Personally, I should be sorry to see a hospital conducted with the mechanical routine of a packing house or cotton factory. Efficiency does not mean hardness and inhumanity, and on the other hand kindly sympathy and excellent nursing will not help a boy with Bone Sarcoma under treatment for rheumatism. The good-will of a hospital can continue in spite of the follow-up system, and sympathy should never be allowed to smoke-screen essential errors. By allowing these boys to be kindly treated for rheumatism we are postponing the time when we can kindly cure them. Some form of cure must be devised. Instead of shutting our eyes year after year and waiting for the accidental discovery of the cure, let us record and study all cases and intensively work on the problem until we solve it.
I want to see the American College of Surgeons as a pack of hounds on Bone Sarcoma, each baying when he finds a case and bringing it to the attention of lie pathologists of the country. I want to see radium experts and radiologists registering their cases as soon as they begin treating them, and keeping the College informed through the Registry of their progress. When a better treatment is found we surgeons are ready to give up surgery, for we know at the best surgery is very unsuccessful in the late cases which we ordinarily see. In three years the Registry has only found five five-year cures of true osteogenic sarcoma by amputation.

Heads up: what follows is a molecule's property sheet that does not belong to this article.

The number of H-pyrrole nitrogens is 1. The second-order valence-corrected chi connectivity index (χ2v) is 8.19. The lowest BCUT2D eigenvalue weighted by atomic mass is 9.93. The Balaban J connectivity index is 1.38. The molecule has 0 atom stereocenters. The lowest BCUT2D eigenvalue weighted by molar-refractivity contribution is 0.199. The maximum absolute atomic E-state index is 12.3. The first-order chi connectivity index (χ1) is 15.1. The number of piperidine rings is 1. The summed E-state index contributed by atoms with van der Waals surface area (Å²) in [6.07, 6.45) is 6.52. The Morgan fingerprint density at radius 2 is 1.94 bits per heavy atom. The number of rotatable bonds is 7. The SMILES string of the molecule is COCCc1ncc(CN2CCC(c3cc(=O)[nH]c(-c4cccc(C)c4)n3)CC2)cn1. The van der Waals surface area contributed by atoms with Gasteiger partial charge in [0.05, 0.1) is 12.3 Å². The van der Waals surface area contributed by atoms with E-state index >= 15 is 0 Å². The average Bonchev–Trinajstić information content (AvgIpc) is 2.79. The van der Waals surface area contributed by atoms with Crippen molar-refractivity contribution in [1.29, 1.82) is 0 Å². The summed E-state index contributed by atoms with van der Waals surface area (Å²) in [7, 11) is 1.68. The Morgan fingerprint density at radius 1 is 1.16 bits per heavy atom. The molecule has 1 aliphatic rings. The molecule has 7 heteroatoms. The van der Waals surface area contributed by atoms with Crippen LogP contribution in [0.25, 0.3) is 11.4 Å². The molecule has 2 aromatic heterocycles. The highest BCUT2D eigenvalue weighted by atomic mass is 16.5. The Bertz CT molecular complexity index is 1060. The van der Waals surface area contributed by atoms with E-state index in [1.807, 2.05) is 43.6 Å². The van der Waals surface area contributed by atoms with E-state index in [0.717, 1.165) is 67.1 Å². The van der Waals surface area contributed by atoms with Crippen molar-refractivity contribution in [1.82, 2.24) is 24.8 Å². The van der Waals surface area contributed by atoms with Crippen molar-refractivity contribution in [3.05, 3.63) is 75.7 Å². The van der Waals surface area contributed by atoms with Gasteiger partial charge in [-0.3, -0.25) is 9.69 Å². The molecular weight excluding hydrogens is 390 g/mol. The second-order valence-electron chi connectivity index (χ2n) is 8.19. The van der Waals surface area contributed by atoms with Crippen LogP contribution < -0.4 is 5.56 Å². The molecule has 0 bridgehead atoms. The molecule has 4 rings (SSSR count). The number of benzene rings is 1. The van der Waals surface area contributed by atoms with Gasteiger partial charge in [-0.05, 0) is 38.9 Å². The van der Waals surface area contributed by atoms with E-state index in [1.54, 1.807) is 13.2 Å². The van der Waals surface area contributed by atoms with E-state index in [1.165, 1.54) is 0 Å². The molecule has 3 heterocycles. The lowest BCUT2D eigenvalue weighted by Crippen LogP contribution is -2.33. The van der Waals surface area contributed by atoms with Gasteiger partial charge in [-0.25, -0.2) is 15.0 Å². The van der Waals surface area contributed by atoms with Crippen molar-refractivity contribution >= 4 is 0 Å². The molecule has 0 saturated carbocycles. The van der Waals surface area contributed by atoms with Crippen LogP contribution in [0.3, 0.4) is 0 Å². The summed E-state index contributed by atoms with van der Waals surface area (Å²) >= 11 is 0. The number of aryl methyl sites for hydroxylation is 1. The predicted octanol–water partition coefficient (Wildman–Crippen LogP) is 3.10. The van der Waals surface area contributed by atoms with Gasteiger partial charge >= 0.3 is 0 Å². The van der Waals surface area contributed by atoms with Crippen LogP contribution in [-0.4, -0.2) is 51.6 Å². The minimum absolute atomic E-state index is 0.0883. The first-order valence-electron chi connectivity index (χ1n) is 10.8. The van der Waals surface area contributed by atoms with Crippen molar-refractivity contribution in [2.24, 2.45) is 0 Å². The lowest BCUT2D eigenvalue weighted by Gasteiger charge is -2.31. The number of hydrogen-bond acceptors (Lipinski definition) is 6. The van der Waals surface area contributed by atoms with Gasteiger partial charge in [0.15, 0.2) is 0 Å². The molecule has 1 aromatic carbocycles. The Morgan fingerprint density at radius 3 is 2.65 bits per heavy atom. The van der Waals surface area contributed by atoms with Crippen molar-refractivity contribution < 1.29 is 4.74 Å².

You will be surprised to know how few cases our Committee has been able to collect in three years. Only four hundred altogether, and the majority of these are not true Sarcomas in our opinion. Why is it that we have obtained so few? Why—because Dr. Wisdom opposes! For years he and his professional ancestors before him have forgotten their failures and buried their evidence as fast as they could. The entire habit of the medical profession must be changed if the Registry Bone sarcoma is to be a success. Dr. Wisdom has got to come across. There is a group of Dr. Wisdoms who form our Regents; another group direct the activities of the American Medical Association. All these Dr. Wisdoms are more or less students, but the great bulk of the Dr. Wisdoms throughout the country do not bother with these associations. They play golf, or shoot ducks with the trustees. They are too wise even to leave home for national medical meetings. They will let their young competitors go to the meetings and pull some chestnuts out of the fire for them, and later sell these chestnuts in their own practices at a good profit. Dr. Wisdom would never have become confidential adviser to the trustees if his bank account was not worth soliciting, for a business man respects a man who succeeds in his own job. Dr. Wisdom may be a teacher or a research man as a hobby, but a rich practice is what the value of his advice is judged by. Somehow or other the end-result idea has got to be put through Dr. Wisdom, and the Registration of Bone Sarcoma is the entering point. These cases turn out badly anyway, and Dr. Wisdom’s reputation and bank account will not suffer much. Once get him to see that in the end his hospital will be the better for registering the cases, and he will see that it is done. Dr. Wisdom, student or golfer, still holds the reins and he drives a covered wagon.